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Trump promises $448M in hurricane recovery funds at Florida rally

By Amanda Schmidt, AccuWeather staff writer
May 09, 2019, 2:05:51 PM EDT

President Donald Trump held a re-election campaign rally in Panama City Beach, Florida, on Wednesday evening. Prior to the event, Trump toured the storm damage that remains from Hurricane Michael, a powerful Category 5 hurricane that slammed into the region on Oct. 10, 2018.

"Hello, Panama City Beach. It’s a nice place, we had some great times here,” Trump exclaimed at the rally. Trump’s last visit to the region was in the immediate aftermath of Hurricane Michael on Oct. 15, 2018, and he also visited the region during his 2016 presidential campaign.

Earlier Wednesday, Trump arrived at the Tyndall Air Force Base, located 12 miles east of Panama City, where he met with Florida Gov. Ron DeSantis. Trump surveyed the damage from Hurricane Michael throughout the day.

Trump- Hurricane Michael PCB rally 5-8-2018

President Donald Trump speaks as he tours areas of Tyndall Air Force Base that were damaged by Hurricane Michael, Wednesday, May 8, 2019, in Tyndall Air Force Base, Fla. Listening in a suit with a blue tie is Sen. Rick Scott, R-Fla. (AP Photo/Evan Vucci)

“I pledged to you unwavering support and the support of our nation until you have fully recovered and rebuilt, and we will never, ever leave your side," Trump said at the rally. "We’ve already given you billions of dollars, and there’s a lot more coming as you do it.”

The Federal Emergency Management Agency (FEMA) said it has spent $1.1 billion on Hurricane Michael-related response and recovery efforts in Florida. It has also approved $141 million in individual assistance to 31,000 households, according to The Washington Post.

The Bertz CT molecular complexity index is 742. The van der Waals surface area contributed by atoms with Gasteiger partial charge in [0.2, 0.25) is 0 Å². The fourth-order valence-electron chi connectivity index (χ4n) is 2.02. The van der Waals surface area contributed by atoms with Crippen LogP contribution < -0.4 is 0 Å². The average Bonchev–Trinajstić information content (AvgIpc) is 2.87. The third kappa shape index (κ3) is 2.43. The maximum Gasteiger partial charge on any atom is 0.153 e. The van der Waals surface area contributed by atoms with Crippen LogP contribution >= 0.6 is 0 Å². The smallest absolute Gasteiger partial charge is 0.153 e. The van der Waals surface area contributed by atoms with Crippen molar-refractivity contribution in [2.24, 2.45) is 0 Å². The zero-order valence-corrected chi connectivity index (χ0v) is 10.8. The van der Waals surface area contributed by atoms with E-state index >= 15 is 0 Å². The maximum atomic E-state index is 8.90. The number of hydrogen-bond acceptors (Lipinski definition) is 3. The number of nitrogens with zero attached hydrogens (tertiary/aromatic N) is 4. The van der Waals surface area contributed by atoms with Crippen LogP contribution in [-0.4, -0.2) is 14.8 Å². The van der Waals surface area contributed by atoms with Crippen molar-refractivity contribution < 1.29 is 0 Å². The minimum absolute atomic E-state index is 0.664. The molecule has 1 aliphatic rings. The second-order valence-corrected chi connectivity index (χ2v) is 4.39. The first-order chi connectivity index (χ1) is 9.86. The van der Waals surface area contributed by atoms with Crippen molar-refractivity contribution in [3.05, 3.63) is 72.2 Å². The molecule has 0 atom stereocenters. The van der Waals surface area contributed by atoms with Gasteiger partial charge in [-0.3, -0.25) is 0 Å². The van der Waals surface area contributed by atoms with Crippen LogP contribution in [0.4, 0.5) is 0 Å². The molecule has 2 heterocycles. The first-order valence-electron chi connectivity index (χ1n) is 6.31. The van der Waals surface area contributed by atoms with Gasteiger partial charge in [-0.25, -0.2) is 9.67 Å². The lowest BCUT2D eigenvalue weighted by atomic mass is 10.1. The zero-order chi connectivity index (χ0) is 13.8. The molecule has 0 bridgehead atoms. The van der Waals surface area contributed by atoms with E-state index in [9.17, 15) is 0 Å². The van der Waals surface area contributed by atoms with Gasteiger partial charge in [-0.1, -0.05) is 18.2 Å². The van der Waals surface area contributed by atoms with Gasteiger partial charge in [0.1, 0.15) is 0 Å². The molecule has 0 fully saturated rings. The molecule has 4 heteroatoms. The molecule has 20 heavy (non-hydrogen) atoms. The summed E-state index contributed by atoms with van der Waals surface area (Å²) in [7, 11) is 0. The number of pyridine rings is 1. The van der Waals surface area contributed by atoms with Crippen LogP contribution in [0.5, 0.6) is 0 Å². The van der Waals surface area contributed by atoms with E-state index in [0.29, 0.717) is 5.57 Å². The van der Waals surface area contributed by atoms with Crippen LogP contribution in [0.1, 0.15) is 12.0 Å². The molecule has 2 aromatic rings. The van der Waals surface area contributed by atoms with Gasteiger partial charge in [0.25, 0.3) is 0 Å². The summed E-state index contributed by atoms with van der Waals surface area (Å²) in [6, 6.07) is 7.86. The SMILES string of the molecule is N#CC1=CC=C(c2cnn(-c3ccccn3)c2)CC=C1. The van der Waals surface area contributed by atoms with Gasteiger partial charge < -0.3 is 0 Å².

Still, communities that were struck the hardest by the storm, those in Panama City, Mexico Beach and surrounding Bay County, continue to struggle to recover from the catastrophic damage. Tent cities have sprung up in some places, and people are living in fractured houses or mobile homes in others, The Associated Press reports.

On Friday, April 19, six months after the storm, the National Oceanic and Atmospheric Administration (NOAA) announced that Hurricane Michael had been upgraded from Category 4 to Category 5. While the new designation does not guarantee additional state or federal aid or help with insurance resolution, it brings much-needed attention to communities still struggling 190-plus days later.

Less than a month following the new designation, Trump traveled to the region for a re-election campaign rally, as well as to survey the long-lasting storm damage.

Hurricane Michael Damage- Donald Trump 5-3-2019

In this May 3, 2019 photo, a cyclist rides by a building damaged by Hurricane Michael in Parker, Fla. Residents in these parts of the Florida Panhandle that were devastated by Hurricane Michael six months ago hope President Donald Trump gets a glimpse of the continuing suffering in the region when he arrives for a campaign rally this week. (AP Photo/Mike Fender)

“Tonight, I am pleased to announced that my administration will be allocating $448 million in disaster recovery funds for the great people of Florida,” Trump said at the rally, receiving applause and cheers from the spectators.